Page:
Why were some countries given more time to deliver on their commitments?
In certain specific cases, Member States agreed to give more time to jurisdictions that could not meet the 2018 deadline to complete their reforms, subject to strict conditions. This was the case for:
-Countries with regimes for non-highly mobile activities, such as manufacturing activities. The conditions for a deadline extension were that the jurisdiction took tangible steps to launch the reform and publically announced it with a clear date of delivery.
-Countries with constitutional/institutional constraints, such as a lack of government, which prevented them from adopting the required reforms within the deadline. In these cases, the deadline was only extended if the jurisdictions in question provided credible proof of their constitutional constraint, shared acceptable draft legislation and gave a clear timeline to complete their reforms.
Developing countries without a financial centre had already been given a longer timeframe (until end of 2019) to deliver on their commitments for the transparency and anti-BEPS criteria.
What sanctions will apply to the blacklisted countries?
At EU level, the Commission has put in place and proposed new measures which will ensure that the EU list has a real impact.
First, the EU list is now linked to EU funding under new provisions in the Financial Regulation and in the European Fund for Sustainable Development (EFSD), the European Fund for Strategic Investment (EFSI) and the External Lending Mandate (ELM). Funds from these instruments cannot be channelled through entities in listed countries.
Second, there is a direct link to the EU list in other relevant legislative proposals. For example, under the new EU transparency requirements for intermediaries, a tax scheme routed through an EU listed country will be automatically reportable to tax authorities. The public Country-by-Country reporting proposal also includes stricter reporting requirements for multinationals with activities in listed jurisdictions. The Commission is examining legislation in other policy areas, to see where further consequences for listed countries can be introduced.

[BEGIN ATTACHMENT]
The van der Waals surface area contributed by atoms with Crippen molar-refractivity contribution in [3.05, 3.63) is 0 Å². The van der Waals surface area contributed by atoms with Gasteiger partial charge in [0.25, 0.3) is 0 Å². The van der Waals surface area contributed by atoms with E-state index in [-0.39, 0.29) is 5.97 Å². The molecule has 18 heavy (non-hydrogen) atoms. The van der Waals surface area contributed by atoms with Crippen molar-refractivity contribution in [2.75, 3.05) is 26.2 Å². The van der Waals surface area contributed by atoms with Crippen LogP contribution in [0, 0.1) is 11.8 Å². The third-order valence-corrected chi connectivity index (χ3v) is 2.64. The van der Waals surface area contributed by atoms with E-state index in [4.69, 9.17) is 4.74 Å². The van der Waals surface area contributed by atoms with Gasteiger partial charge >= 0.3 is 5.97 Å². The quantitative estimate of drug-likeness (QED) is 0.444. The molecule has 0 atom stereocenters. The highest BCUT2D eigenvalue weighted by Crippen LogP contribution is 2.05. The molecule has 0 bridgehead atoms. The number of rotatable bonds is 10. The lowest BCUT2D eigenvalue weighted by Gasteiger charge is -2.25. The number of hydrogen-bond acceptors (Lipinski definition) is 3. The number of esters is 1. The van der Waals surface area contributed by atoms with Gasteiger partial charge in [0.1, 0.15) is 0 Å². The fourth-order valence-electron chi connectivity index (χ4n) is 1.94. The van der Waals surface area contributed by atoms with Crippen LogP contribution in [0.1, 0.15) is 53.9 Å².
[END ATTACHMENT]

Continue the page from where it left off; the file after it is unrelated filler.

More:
In addition to the EU provisions, Member States agreed on sanctions to apply at national level against the listed jurisdictions. These include measures such as increased monitoring and audits, withholding taxes, special documentation requirements and anti-abuse provisions. The Commission is urging Member States to step up their efforts to agree on strong, binding and coordinated defensive measures, as soon as possible, to give the EU list an even greater impact.
How can a country be de-listed by the EU?
A country will be removed from the list once it has addressed the issues of concern for the EU and has brought its tax system fully into line with the required good governance criteria. The Code of Conduct is responsible for updating the EU list and recommending countries for de-listing to the Council.
Is the EU list in line with the international agenda for tax good governance?
Yes, the EU list firmly supports the international tax good governance agenda. The EU listing criteria reflect internationally agreed standards and countries were encouraged to meet these standards to avoid being listed. The EU also took on board OECD assessments of countries' transparency standards and tax regimes, as part of the monitoring process. The Commission and Member States were in close and regular contact with the OECD throughout the listing process, to ensure that EU and international work in this area remained complementary.
The EU and international good governance agendas are mutually reinforcing. For example, the OECD has recently integrated the criterion for zero-tax jurisdictions, which was first developed for the EU listing process, into the international tax good governance standards. This will ensure that countries with no or very low corporate taxation do not facilitate companies shifting their profits offshore without any economic substance.
Will the exercise be extended to more countries in the future?
Yes. In 2018, Member States agreed to extend the scope of the screening and monitoring process for the EU list. They decided to start with the G20 countries that were not yet covered, namely Russia, Mexico and Argentina. These countries will be screened in 2019 to see if there are any deficiencies in their tax systems, and will be asked to commit to address them if there are. Other countries will be brought into the scope from 2020 onwards.
More information in the press release.